CRYSTAL LAKE, Ill. — Brian Splitt doesn’t have to look far
to see down the long path that has brought him back home again.
There’s the tattoo on his forearm. It’s not unusual to have
a tattoo these days, but not too many grain traders can claim the one that
Splitt has — the tattoo of a Marine Corps veteran.
There’s also the souvenir of his active-duty deployment to
Iraq during the Iraq War. Splitt, who was formerly an energy and metals trader
at Allendale, has a wealth of titanium in his leg, the result of a nonhostile
vehicle accident in Iraq that sent him home from war.
“Really the last thing on my mind at that point was being in
finance or trading,” Splitt said of the first steps of his journey.
He is originally from Arlington Heights. His dad, Walter
Splitt, and grandfather, Joseph Burke, are both Marine veterans.
Splitt was 19 and had finished a semester at Harper
Community College, but wasn’t sure what he wanted to do with his life. His dad
and grandpa suggested the Corps.
“I was still in the stages of trying to figure out what I
wanted to be. I needed the discipline,” Splitt said.
He enlisted in 1999, went through basic training in San
Diego, went through communications and electronics training and was stationed at
A master gunnery sergeant noticed Splitt’s affinity for
swimming and the water during training at Pendleton. Splitt was sent to become a
water survival and safety instructor. He was on his way to one of his first days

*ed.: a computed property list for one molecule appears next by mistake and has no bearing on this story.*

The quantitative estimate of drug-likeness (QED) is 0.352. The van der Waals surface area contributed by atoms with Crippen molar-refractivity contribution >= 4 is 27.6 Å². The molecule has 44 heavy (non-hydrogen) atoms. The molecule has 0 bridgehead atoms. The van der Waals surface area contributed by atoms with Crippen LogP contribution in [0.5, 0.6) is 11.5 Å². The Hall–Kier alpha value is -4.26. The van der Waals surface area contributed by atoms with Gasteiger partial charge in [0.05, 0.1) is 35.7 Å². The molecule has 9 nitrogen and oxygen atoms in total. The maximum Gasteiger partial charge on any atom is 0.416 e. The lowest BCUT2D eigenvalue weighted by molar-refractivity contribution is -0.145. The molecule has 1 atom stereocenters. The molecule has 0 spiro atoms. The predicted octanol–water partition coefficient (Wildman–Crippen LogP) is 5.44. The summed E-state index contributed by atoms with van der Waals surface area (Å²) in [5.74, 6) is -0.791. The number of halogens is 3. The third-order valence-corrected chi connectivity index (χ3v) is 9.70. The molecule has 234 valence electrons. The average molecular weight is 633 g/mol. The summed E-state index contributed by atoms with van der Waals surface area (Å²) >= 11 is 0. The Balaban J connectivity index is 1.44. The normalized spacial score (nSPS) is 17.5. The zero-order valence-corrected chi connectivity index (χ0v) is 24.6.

of training on Sept. 11, 2001.
In March 2003, the U.S. began its invasion of Iraq to topple
Splitt was four years into his eight-year enlistment and was
with the first Marines to cross the border into Iraq.
“We left California on Feb. 9, and we crossed the border
into Iraq on March 19, 2003,” Splitt said.
He had been in country and in the war for two weeks when, on
April 3, 2003, the vehicle he and several other Marines were riding in was
involved in what the Department of Defense termed a “nonhostile vehicle
“We were driving, and then we weren’t,” Splitt said. “I
honestly can’t tell you what happened.”
Splitt’s femur was broken. A friend and fellow Marine, Lance
Cpl. Chad Bales, 20, of Coahoma, Texas, was killed in the accident, the only
fatality. More than a dozen other Marines were injured.
Splitt was medevaced to two separate combat support
hospitals and eventually made his way to the National Naval Medical Center in
By July, he was on crutches and by the side of a pool, back
working as a water survival instructor.
“For the majority of the Marine force, it was about how to
keep yourself alive in your combat gear. For some of the more advanced swimmers,
it was how to keep yourself alive and save your buddy,” Splitt said.
He also trained special forces in aquatic confidence and
underwater survival and escape.
Splitt finished with his active duty in June 2004 and had a